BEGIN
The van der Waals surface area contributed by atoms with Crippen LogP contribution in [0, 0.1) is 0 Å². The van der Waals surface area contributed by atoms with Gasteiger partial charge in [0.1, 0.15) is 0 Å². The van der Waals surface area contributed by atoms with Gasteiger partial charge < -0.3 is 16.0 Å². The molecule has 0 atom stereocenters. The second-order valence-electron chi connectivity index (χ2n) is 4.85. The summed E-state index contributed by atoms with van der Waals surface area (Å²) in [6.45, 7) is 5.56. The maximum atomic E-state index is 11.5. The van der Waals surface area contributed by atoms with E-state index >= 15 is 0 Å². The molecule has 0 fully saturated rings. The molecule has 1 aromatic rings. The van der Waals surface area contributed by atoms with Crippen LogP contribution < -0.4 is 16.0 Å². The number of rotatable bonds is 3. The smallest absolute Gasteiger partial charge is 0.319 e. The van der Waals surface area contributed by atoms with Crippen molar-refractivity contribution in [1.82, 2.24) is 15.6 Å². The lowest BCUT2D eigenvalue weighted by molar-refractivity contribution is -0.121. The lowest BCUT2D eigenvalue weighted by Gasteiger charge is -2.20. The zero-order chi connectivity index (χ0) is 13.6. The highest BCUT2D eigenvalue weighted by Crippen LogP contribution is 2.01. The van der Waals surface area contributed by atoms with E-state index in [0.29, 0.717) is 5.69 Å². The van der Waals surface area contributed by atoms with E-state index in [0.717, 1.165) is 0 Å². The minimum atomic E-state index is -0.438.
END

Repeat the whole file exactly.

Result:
The van der Waals surface area contributed by atoms with Crippen LogP contribution in [0, 0.1) is 0 Å². The van der Waals surface area contributed by atoms with Gasteiger partial charge in [0.1, 0.15) is 0 Å². The van der Waals surface area contributed by atoms with Gasteiger partial charge < -0.3 is 16.0 Å². The molecule has 0 atom stereocenters. The second-order valence-electron chi connectivity index (χ2n) is 4.85. The summed E-state index contributed by atoms with van der Waals surface area (Å²) in [6.45, 7) is 5.56. The maximum atomic E-state index is 11.5. The van der Waals surface area contributed by atoms with E-state index >= 15 is 0 Å². The molecule has 0 fully saturated rings. The molecule has 1 aromatic rings. The van der Waals surface area contributed by atoms with Crippen LogP contribution < -0.4 is 16.0 Å². The number of rotatable bonds is 3. The smallest absolute Gasteiger partial charge is 0.319 e. The van der Waals surface area contributed by atoms with Crippen molar-refractivity contribution in [1.82, 2.24) is 15.6 Å². The lowest BCUT2D eigenvalue weighted by molar-refractivity contribution is -0.121. The lowest BCUT2D eigenvalue weighted by Gasteiger charge is -2.20. The zero-order chi connectivity index (χ0) is 13.6. The highest BCUT2D eigenvalue weighted by Crippen LogP contribution is 2.01. The van der Waals surface area contributed by atoms with E-state index in [0.29, 0.717) is 5.69 Å². The van der Waals surface area contributed by atoms with E-state index in [0.717, 1.165) is 0 Å². The minimum atomic E-state index is -0.438.